How can I go faster on my bike?

Kaitlyn Bailey
13 February 2018

Above: Image © FatCamera, iStockphoto.com

Do you or does someone you know ride a bike? Chances are you’ve answered yes. Today, people all around the world use bikes every day for transportation, for exercise, and even just for fun. But this wasn’t always the case. The first bicycle was invented in 1817. Before that, most people believed it would be impossible to balance on top of two thin wheels, one in front of the other.

Did you know? In the early days of the bike, people had to take special bike-riding classes. This is similar to how you have to take driving lessons before you can get your license today.

If you’re taking a leisurely bike ride into town to get an ice cream cone, you might not care how fast you’re going. But what if there was a delicious holiday meal waiting for you at home? I bet you’d want to go fast then!

When you think of going faster on a bicycle, you probably imagine working harder. Would you believe me if I told you that there are ways to increase your speed without using any more effort? Well, there are!

Let’s look at some of the forces that oppose a moving bicycle. And then, let’s look at some ways that you can decrease the magnitude of these forces so that you can go faster.

Gravitational pull on hills

Why is it harder to cycle up a hill than on flat ground? Because when you are biking up a hill, gravity is pushing you backwards down the hill. Gravity is the force that keeps us connected to the Earth and prevents us from floating away to outer space. The heavier you are, the greater the force of gravity acting on you. In other words, you can decrease the force of gravity pushing against you by making yourself lighter. For example, you can ride a lighter bike. You could also carry a lighter backpack (maybe leave your rock collection at home if you are planning to bike up a hill!).

Did you know? Carbon fibre is one of the lightest materials used to make bike frames. A carbon fibre bike can have a mass less than 15lbs, or 6.8 kg. That’s less than the mass of some human babies!

Air resistance

When you are biking, air resistance can seriously slow you down! The air is filled with particles, and you have to push them aside before you can move forward. It’s kind of like being a football player and having to push opposing players out of your way as you run across the field.

The force of air resistance is most noticeable when you are travelling quickly. You might not notice it when you are walking, but you can probably feel it if you hold your arm out the window of a moving car.

To increase your speed on a bike, make your body smaller, or more aerodynamic, so there are less air particles that need to be pushed aside. This is why cyclists in races often hunch down low overtop of their handlebars.

Rolling resistance

Have you ever had to push a heavy object, such as a desk, across the ground? It’s a lot of work, isn’t it? This is because there are electromagnetic forces attracting the desk molecules to the ground molecules. If you want to move the desk, you have to first overcome these forces. We call this type of resistance sliding friction. What if you added wheels to the bottom of that desk? Moving it would be easier, of course! That’s because wheels don’t have to overcome sliding friction. But there is a different, smaller force that wheels do have to overcome. It’s called rolling resistance.

Want to see how rolling resistance slows you down? Watch the wheels of someone else’s bike as they ride. If you look really closely, you will see that the wheels partially flatten. When this happens, some of the kinetic energy (the work your legs are doing when they’re pedaling) is lost. This means you will move more slowly.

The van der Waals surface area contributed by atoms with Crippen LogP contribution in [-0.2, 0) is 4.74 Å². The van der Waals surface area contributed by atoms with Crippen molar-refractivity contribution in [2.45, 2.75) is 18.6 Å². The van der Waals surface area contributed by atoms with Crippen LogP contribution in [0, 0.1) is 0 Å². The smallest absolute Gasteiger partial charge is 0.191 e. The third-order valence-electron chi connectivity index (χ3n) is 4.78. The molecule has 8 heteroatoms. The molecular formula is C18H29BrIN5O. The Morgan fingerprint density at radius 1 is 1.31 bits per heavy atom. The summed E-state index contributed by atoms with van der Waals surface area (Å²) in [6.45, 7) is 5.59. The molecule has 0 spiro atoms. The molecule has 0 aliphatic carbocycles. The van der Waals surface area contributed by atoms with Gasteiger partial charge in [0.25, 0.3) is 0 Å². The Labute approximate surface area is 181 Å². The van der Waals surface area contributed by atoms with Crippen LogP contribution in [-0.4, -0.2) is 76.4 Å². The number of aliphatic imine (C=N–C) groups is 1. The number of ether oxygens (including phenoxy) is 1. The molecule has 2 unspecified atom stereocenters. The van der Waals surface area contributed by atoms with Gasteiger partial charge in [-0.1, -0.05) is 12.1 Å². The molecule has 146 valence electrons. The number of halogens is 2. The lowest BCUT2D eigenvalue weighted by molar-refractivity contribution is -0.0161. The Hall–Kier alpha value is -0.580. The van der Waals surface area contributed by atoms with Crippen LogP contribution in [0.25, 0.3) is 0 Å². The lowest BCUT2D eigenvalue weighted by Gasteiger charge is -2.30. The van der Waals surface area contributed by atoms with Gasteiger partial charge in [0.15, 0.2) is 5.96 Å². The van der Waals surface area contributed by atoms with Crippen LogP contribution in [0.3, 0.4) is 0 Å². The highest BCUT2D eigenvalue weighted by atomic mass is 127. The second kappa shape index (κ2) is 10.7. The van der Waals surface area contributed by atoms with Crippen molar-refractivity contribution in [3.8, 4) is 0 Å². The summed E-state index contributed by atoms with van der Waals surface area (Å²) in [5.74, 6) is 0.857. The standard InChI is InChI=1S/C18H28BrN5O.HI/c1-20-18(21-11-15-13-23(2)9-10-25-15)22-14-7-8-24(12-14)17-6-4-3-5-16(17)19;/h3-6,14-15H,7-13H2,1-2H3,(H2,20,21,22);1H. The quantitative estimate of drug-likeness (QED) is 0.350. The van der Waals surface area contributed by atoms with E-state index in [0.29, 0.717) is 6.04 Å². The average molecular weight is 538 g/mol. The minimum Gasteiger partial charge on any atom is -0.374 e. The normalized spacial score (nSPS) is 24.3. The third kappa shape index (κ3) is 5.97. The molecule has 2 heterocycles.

How can you decrease rolling resistance? Pump your tires with more air! Your bike's wheels are filled with air. Higher air pressure makes them firmer - that is, they don't flatten as much. For example, road bikes are made to go fast, and they typically have the highest air pressure in their tires. The less your tires flatten, the smaller rolling resistance you'll face, and the faster you'll go!

To sum up...

Learning about forces is just like riding a bike. Once you get the hang of it, it’s easy! So the next time you’ve got a holiday dinner waiting for you and you’re racing the clock on your bike to get home, what should you do? First, take a minute to empty your backpack of anything heavy. Then, pump up your tires. Finally, while you are riding, crouch down low over your handlebars. These tips and tricks will ensure you don’t miss a bite!

Did you know? Recumbent bicycles (the ones that look like the rider is lying on their back) are more aerodynamic and have less air resistance than a regular bicycle. That’s why the Union Cycliste Internationale has banned these types of bikes from world speed record competitions. Their shape gives them too much of an advantage!

Talk about it!

Can any of these concepts help with other sports you play?

Learn more!

How to cycle faster for free - Ride your bike faster with less effort (2013)
Global Cycling Network

Bicycle science (2017)
ExplainThatStuff.com

Friction (2016)
Crash Course Physics

Powder Adventure (2008)
Curiocity

References

Kaitlyn Bailey

Hailing from a small town East of Toronto called Port Perry, I moved away from home and studied Kinesiology at Queen’s University. My passion for research was sparked during a fourth year thesis project. I went on to conduct a Master’s of Science at the University of British Columbia (where in addition to top-notch research facilities I was exposed to great hiking and skiing too). My thesis investigated strategies and techniques to help people with diabetes increase their exercise levels. I stayed on at the University of British Columbia to teach two courses following my degree and I am currently aspiring to be a scientific journalist.